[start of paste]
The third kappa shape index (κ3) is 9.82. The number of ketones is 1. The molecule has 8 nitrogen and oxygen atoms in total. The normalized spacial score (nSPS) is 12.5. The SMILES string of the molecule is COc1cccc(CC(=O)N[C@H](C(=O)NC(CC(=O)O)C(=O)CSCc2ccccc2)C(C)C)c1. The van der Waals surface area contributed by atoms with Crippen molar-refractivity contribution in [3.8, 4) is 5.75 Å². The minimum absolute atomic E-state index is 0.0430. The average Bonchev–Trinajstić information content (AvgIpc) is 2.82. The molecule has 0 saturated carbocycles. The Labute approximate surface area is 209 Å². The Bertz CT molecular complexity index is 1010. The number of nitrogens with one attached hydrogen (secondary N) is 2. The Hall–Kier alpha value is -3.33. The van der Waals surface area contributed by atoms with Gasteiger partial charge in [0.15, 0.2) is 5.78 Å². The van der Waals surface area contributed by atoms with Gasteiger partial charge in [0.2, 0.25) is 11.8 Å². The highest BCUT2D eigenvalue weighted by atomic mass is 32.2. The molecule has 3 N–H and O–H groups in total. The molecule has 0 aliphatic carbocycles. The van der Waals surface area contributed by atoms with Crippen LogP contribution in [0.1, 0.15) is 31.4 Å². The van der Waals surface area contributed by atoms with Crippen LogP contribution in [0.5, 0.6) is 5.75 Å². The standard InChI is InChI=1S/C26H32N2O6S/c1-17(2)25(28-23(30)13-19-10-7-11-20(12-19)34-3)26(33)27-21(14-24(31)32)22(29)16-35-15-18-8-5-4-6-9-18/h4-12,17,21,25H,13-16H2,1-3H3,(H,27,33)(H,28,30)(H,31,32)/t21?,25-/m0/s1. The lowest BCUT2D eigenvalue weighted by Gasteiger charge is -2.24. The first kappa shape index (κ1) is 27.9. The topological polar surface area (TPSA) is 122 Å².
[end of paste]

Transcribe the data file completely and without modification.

The third kappa shape index (κ3) is 9.82. The number of ketones is 1. The molecule has 8 nitrogen and oxygen atoms in total. The normalized spacial score (nSPS) is 12.5. The SMILES string of the molecule is COc1cccc(CC(=O)N[C@H](C(=O)NC(CC(=O)O)C(=O)CSCc2ccccc2)C(C)C)c1. The van der Waals surface area contributed by atoms with Crippen molar-refractivity contribution in [3.8, 4) is 5.75 Å². The minimum absolute atomic E-state index is 0.0430. The average Bonchev–Trinajstić information content (AvgIpc) is 2.82. The molecule has 0 saturated carbocycles. The Labute approximate surface area is 209 Å². The Bertz CT molecular complexity index is 1010. The number of nitrogens with one attached hydrogen (secondary N) is 2. The Hall–Kier alpha value is -3.33. The van der Waals surface area contributed by atoms with Gasteiger partial charge in [0.15, 0.2) is 5.78 Å². The van der Waals surface area contributed by atoms with Gasteiger partial charge in [0.2, 0.25) is 11.8 Å². The highest BCUT2D eigenvalue weighted by atomic mass is 32.2. The molecule has 3 N–H and O–H groups in total. The molecule has 0 aliphatic carbocycles. The van der Waals surface area contributed by atoms with Crippen LogP contribution in [0.1, 0.15) is 31.4 Å². The van der Waals surface area contributed by atoms with Crippen LogP contribution in [0.5, 0.6) is 5.75 Å². The standard InChI is InChI=1S/C26H32N2O6S/c1-17(2)25(28-23(30)13-19-10-7-11-20(12-19)34-3)26(33)27-21(14-24(31)32)22(29)16-35-15-18-8-5-4-6-9-18/h4-12,17,21,25H,13-16H2,1-3H3,(H,27,33)(H,28,30)(H,31,32)/t21?,25-/m0/s1. The lowest BCUT2D eigenvalue weighted by Gasteiger charge is -2.24. The first kappa shape index (κ1) is 27.9. The topological polar surface area (TPSA) is 122 Å².